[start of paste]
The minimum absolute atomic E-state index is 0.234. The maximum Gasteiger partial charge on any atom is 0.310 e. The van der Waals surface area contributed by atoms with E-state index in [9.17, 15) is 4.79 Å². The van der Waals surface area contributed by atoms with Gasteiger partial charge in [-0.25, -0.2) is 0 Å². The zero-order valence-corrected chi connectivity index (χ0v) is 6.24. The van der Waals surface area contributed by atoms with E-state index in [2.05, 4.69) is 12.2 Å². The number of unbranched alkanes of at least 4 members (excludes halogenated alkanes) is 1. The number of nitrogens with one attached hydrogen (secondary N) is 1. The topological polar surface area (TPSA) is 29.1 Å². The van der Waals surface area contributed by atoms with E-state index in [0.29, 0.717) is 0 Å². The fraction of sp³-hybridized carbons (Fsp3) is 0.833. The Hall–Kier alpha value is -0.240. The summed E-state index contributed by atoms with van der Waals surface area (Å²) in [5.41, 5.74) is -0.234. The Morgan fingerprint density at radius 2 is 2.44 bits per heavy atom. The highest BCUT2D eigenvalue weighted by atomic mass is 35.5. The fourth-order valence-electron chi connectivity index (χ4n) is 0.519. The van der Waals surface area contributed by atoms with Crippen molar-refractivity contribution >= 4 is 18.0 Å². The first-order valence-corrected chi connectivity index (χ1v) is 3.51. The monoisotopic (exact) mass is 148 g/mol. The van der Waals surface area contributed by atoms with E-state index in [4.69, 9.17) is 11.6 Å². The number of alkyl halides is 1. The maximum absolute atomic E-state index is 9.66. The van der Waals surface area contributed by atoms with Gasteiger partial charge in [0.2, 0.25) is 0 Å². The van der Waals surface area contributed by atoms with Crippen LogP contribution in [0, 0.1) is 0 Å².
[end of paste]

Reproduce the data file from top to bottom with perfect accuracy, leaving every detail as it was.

The minimum absolute atomic E-state index is 0.234. The maximum Gasteiger partial charge on any atom is 0.310 e. The van der Waals surface area contributed by atoms with E-state index in [9.17, 15) is 4.79 Å². The van der Waals surface area contributed by atoms with Gasteiger partial charge in [-0.25, -0.2) is 0 Å². The zero-order valence-corrected chi connectivity index (χ0v) is 6.24. The van der Waals surface area contributed by atoms with E-state index in [2.05, 4.69) is 12.2 Å². The number of unbranched alkanes of at least 4 members (excludes halogenated alkanes) is 1. The number of nitrogens with one attached hydrogen (secondary N) is 1. The topological polar surface area (TPSA) is 29.1 Å². The van der Waals surface area contributed by atoms with E-state index in [0.29, 0.717) is 0 Å². The fraction of sp³-hybridized carbons (Fsp3) is 0.833. The Hall–Kier alpha value is -0.240. The summed E-state index contributed by atoms with van der Waals surface area (Å²) in [5.41, 5.74) is -0.234. The Morgan fingerprint density at radius 2 is 2.44 bits per heavy atom. The highest BCUT2D eigenvalue weighted by atomic mass is 35.5. The fourth-order valence-electron chi connectivity index (χ4n) is 0.519. The van der Waals surface area contributed by atoms with Crippen molar-refractivity contribution >= 4 is 18.0 Å². The first-order valence-corrected chi connectivity index (χ1v) is 3.51. The monoisotopic (exact) mass is 148 g/mol. The van der Waals surface area contributed by atoms with E-state index in [4.69, 9.17) is 11.6 Å². The number of alkyl halides is 1. The maximum absolute atomic E-state index is 9.66. The van der Waals surface area contributed by atoms with Gasteiger partial charge in [0.2, 0.25) is 0 Å². The van der Waals surface area contributed by atoms with Crippen LogP contribution in [0, 0.1) is 0 Å².